We recently went on a Louisville garden tour that covered as wide a variety of gardens as one could find; gloriously native, wondrously creative, from-the-heart homemade and by-the-book linear.
Which caused me to come home and look through our several zillion seasonal photographs – (Which, by the way, I have on a splendid Power Point available for public-meeting consumption) – seeking a definition of our eight horticultural acres beyond seriously whimsical with elevated moods of well-flowered nonsense.
So I turned to poems to seek a more definitive definition.
Hidden Hill has meadow flowers
That can bloom for many hours
But if it’s yellow blooms you seek
You gotta wait at least a week
Which seemed like a pretty good start to a definition, but didn’t quite cover the wide variety of trees on the place, including the almost confused-looking, pink-and-purple tri-colored beech.
If it’s colorful leaves you seek
No need to wait another week
Our goofy beech is out in glory
Giving cover to this story
Which doesn’t quite cover all the whimsy that lives in our garden, most of it involving recycling old stuff that didn’t always amount to much even as new stuff. But it’s the thought that counts. Such as the teapot fountain given by staff and friends to Bob and Janet Hill on the occasion of their 50 years of quiet, even-keeled matrimony.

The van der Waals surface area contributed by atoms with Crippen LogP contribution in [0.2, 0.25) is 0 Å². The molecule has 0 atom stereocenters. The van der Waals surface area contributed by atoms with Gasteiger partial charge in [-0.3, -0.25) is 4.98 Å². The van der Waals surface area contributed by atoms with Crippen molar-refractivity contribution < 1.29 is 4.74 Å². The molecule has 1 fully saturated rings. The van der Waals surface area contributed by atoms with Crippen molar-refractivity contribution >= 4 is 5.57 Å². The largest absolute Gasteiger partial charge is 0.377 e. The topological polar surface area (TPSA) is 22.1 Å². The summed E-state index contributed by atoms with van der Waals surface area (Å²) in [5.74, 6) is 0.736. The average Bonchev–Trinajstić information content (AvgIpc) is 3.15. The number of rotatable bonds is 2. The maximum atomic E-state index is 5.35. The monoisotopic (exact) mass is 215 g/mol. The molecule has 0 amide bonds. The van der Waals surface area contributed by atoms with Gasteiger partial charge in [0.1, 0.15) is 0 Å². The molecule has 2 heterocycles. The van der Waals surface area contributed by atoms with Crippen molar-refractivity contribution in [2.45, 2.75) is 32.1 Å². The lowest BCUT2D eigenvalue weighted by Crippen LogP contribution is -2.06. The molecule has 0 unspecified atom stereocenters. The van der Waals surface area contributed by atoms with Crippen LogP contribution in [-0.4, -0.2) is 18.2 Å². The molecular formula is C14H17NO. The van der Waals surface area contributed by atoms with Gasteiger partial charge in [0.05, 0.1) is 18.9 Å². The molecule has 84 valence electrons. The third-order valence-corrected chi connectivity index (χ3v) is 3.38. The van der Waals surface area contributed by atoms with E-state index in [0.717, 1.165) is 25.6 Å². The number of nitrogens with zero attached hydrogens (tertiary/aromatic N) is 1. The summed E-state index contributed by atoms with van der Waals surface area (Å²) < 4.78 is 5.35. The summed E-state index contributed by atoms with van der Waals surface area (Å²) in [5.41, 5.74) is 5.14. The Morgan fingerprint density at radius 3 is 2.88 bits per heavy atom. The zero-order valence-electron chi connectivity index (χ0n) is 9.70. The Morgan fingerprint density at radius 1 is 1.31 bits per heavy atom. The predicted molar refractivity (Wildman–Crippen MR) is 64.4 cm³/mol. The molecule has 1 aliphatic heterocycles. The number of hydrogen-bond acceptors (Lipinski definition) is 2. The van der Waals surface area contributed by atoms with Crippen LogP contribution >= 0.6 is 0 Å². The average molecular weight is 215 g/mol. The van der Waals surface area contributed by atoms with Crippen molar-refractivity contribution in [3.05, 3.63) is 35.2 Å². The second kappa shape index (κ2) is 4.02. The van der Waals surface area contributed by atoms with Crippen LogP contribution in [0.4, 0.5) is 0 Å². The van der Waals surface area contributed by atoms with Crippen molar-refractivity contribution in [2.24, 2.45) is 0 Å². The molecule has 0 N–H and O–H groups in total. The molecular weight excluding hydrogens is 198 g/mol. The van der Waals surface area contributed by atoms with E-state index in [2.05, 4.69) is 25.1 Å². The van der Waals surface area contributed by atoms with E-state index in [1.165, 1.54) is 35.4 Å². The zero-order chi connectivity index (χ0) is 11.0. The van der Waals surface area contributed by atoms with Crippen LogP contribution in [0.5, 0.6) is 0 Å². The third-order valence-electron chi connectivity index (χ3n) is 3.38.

Teapot, teapot on a stand
Giving us a helping hand
Splashing water on our planet
Showing love for Bob and Janet
But there has to be someplace in all this for our Watering Can Man, who waited too long for even a bit part in the Wizard of Oz. He is pretty much the first thing people notice here while suddenly wondering what planet they are on.
Yes, our nursery has a man
Made in part of watering can
And metal plug to form a nose
While splashing water on his toes
And what’s gardening without the precious columbines that are much more sturdy and lasting than they look, are very happy in part shade, but will take more sunshine than you might expect.
Columbine, oh columbine.
Sweetly pink old friend of mine
Full of Mother Nature’s graces
Showing up in funny places
Finally, while once we were accused of having everything at Hidden Hill but the kitchen sink, that problem was solved with the remodeling of Churchill Downs – from which an old sink found a new home on our Halcyon Road.
Don’t you for one moment think
That we don’t have a kitchen sink
And trees and plants and other stuff
And that for now is quite enough